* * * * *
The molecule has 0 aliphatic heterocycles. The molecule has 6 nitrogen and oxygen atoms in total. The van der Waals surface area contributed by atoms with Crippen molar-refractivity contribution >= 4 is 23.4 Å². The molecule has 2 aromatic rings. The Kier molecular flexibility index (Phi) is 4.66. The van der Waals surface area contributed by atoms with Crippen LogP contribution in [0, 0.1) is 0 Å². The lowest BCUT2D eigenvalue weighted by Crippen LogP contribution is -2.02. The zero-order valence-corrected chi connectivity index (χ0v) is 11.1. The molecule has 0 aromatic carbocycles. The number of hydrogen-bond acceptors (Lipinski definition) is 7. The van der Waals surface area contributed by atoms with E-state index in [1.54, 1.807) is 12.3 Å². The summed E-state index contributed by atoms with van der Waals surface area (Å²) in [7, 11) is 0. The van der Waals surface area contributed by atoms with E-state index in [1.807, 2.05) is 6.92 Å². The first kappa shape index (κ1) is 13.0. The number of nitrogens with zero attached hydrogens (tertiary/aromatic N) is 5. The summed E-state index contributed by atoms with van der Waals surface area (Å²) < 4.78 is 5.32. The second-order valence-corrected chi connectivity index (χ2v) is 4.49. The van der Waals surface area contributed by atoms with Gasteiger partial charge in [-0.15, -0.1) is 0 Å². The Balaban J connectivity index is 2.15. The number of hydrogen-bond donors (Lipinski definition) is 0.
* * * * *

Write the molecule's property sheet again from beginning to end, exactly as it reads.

The molecule has 0 aliphatic heterocycles. The molecule has 6 nitrogen and oxygen atoms in total. The van der Waals surface area contributed by atoms with Crippen molar-refractivity contribution >= 4 is 23.4 Å². The molecule has 2 aromatic rings. The Kier molecular flexibility index (Phi) is 4.66. The van der Waals surface area contributed by atoms with Crippen LogP contribution in [0, 0.1) is 0 Å². The lowest BCUT2D eigenvalue weighted by Crippen LogP contribution is -2.02. The zero-order valence-corrected chi connectivity index (χ0v) is 11.1. The molecule has 0 aromatic carbocycles. The number of hydrogen-bond acceptors (Lipinski definition) is 7. The van der Waals surface area contributed by atoms with E-state index in [1.54, 1.807) is 12.3 Å². The summed E-state index contributed by atoms with van der Waals surface area (Å²) in [7, 11) is 0. The van der Waals surface area contributed by atoms with E-state index in [1.807, 2.05) is 6.92 Å². The first kappa shape index (κ1) is 13.0. The number of nitrogens with zero attached hydrogens (tertiary/aromatic N) is 5. The summed E-state index contributed by atoms with van der Waals surface area (Å²) < 4.78 is 5.32. The second-order valence-corrected chi connectivity index (χ2v) is 4.49. The van der Waals surface area contributed by atoms with Gasteiger partial charge in [-0.15, -0.1) is 0 Å². The Balaban J connectivity index is 2.15. The number of hydrogen-bond donors (Lipinski definition) is 0.